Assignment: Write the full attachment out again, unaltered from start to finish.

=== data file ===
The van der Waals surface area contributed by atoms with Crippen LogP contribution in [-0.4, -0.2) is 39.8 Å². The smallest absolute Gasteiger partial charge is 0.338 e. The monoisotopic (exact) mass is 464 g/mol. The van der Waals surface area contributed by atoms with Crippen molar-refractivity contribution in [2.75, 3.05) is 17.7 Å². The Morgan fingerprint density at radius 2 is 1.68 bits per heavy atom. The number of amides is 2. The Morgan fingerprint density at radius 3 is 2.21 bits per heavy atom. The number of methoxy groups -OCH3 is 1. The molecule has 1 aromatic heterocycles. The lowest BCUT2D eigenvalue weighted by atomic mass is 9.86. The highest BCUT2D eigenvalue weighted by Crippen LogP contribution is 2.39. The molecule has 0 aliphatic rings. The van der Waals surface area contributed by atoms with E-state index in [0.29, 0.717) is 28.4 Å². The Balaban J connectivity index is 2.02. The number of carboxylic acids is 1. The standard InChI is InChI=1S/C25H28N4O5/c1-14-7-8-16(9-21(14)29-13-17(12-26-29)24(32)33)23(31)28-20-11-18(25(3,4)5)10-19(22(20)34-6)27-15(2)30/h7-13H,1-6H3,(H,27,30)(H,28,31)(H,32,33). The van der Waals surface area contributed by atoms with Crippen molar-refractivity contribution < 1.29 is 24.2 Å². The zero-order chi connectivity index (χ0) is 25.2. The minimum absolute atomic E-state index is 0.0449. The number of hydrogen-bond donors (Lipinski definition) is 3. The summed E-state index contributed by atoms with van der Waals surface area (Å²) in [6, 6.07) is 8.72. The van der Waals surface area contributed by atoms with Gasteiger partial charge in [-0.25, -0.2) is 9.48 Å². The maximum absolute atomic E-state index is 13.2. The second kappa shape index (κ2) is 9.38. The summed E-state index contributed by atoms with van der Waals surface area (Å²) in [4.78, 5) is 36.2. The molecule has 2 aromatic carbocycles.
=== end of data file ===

The van der Waals surface area contributed by atoms with Crippen LogP contribution in [-0.4, -0.2) is 39.8 Å². The smallest absolute Gasteiger partial charge is 0.338 e. The monoisotopic (exact) mass is 464 g/mol. The van der Waals surface area contributed by atoms with Crippen molar-refractivity contribution in [2.75, 3.05) is 17.7 Å². The Morgan fingerprint density at radius 2 is 1.68 bits per heavy atom. The number of amides is 2. The Morgan fingerprint density at radius 3 is 2.21 bits per heavy atom. The number of methoxy groups -OCH3 is 1. The molecule has 1 aromatic heterocycles. The lowest BCUT2D eigenvalue weighted by atomic mass is 9.86. The highest BCUT2D eigenvalue weighted by Crippen LogP contribution is 2.39. The molecule has 0 aliphatic rings. The van der Waals surface area contributed by atoms with E-state index in [0.29, 0.717) is 28.4 Å². The Balaban J connectivity index is 2.02. The number of carboxylic acids is 1. The standard InChI is InChI=1S/C25H28N4O5/c1-14-7-8-16(9-21(14)29-13-17(12-26-29)24(32)33)23(31)28-20-11-18(25(3,4)5)10-19(22(20)34-6)27-15(2)30/h7-13H,1-6H3,(H,27,30)(H,28,31)(H,32,33). The van der Waals surface area contributed by atoms with Crippen molar-refractivity contribution < 1.29 is 24.2 Å². The zero-order chi connectivity index (χ0) is 25.2. The minimum absolute atomic E-state index is 0.0449. The number of hydrogen-bond donors (Lipinski definition) is 3. The summed E-state index contributed by atoms with van der Waals surface area (Å²) in [6, 6.07) is 8.72. The van der Waals surface area contributed by atoms with Gasteiger partial charge in [-0.25, -0.2) is 9.48 Å². The maximum absolute atomic E-state index is 13.2. The second kappa shape index (κ2) is 9.38. The summed E-state index contributed by atoms with van der Waals surface area (Å²) in [4.78, 5) is 36.2. The molecule has 2 aromatic carbocycles.